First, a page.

“It also leads to things like stealing food, rushing doors, organised unrest,” Lucy Moreton, a spokesperson for the union, added. “All of that comes from and is driven by being restrained in conditions which are not designed to meet basic human needs.”
Several of the accounts of incidents describe tensions boiling over into fights and clashes, including between groups of different nationalities.
An officer raised concerns over the standard of medical care after a man was injured in an attack by another detainee on 2 October, writing that the treatment given by an on-site team was “unacceptable” and adding: “More care was given by [a detainee custody officer] than any medic on site ... I got the feeling the medics thought he was faking the injury.” The man was later taken to hospital by ambulance.
On the same day, a different officer working for private contractor Mitie recorded a “very tense” atmosphere and wrote that detainees “seemed very uncertain”.
“A few different residents had asked me if they were leaving tonight and if they are going to a hotel,” the officer wrote. “I was explaining to them that we need to be patient, we don’t know what is happening.”
On 14 October, a detainee who “became irate” after asking staff why they had not been given food was handcuffed and temporarily detained.
The officer involved said he believed the man was “going to cause myself or others harm” after “shouting about the food and that he was not a dog”.
There were several incidents in which people were restrained after trying to walk out of, or break out of, marquees.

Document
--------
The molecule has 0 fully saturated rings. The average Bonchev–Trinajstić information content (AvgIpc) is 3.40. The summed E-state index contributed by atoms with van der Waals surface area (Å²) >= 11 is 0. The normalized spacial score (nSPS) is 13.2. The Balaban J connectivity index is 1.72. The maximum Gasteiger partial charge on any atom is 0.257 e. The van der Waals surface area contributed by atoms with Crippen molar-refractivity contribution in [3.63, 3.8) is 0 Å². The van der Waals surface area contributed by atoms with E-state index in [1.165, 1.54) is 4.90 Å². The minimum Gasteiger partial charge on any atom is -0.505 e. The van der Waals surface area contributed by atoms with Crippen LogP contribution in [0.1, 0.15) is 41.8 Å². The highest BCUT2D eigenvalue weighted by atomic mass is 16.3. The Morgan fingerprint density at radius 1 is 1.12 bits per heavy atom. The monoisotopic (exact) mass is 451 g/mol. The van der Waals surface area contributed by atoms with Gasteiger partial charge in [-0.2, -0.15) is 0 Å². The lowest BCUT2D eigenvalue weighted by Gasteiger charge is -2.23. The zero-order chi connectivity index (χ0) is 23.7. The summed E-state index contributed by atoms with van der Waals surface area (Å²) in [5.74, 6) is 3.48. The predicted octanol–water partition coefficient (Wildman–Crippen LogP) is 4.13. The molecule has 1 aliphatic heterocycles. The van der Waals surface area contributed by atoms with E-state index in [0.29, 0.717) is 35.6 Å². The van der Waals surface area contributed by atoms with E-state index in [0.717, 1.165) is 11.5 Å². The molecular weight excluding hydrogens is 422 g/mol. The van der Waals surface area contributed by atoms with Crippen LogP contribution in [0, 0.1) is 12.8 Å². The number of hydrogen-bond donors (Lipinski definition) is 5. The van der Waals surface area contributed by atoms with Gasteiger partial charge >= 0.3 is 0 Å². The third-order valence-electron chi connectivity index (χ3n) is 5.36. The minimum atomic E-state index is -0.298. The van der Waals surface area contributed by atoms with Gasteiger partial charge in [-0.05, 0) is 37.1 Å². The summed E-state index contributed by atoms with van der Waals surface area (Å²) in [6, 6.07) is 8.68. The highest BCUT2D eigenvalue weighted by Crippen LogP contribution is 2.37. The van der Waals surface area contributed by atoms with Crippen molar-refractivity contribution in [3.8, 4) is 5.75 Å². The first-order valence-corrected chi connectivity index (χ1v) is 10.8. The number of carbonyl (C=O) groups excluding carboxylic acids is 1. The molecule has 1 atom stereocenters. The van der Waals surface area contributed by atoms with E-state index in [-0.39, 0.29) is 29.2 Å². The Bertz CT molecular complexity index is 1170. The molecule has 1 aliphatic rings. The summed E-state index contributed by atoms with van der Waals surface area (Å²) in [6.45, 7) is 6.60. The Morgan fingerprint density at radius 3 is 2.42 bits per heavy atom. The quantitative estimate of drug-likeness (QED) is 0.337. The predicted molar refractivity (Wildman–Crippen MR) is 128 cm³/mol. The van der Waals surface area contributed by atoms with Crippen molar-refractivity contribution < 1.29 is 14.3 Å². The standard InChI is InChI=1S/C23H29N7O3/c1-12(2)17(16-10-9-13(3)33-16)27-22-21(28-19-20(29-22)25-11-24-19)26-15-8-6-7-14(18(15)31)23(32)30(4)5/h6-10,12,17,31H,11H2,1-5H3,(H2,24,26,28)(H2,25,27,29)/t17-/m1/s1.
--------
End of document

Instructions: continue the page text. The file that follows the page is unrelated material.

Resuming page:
On 25 October, a Home Office official reported that “migrants were attempting to rush the doors”, a day after a “sit-down protest outside the tent compound”.
Weeks before, the Prison Officers’ Association (POA) had sounded a public warning over the situation at Manston, saying that poor conditions and overcrowding were contributing to a “pressure cooker” atmosphere.
Immigration minister Robert Jenrick later admitted that Manston was not “operating legally” at the time, and that the problem was caused by a “failure to plan” for a surge in small-boat crossings.
Idel Hanley, policy manager at the Medical Justice charity, which advocates for health care for detainees, said the accounts suggested little had been learnt from inquiries into other immigration detention centres, and that the use of force was “a terrifying re-enactment of past abuse” for some migrants.
“Many people at Manston will have histories of torture and trauma,” she added. “This information indicates a situation which was chaotic and frightening, with little accountability or liability.”
The Home Office said that two incidents of force were recorded by Mitie custody staff and 19 by Clandestine Threat Command officers at Manston in October.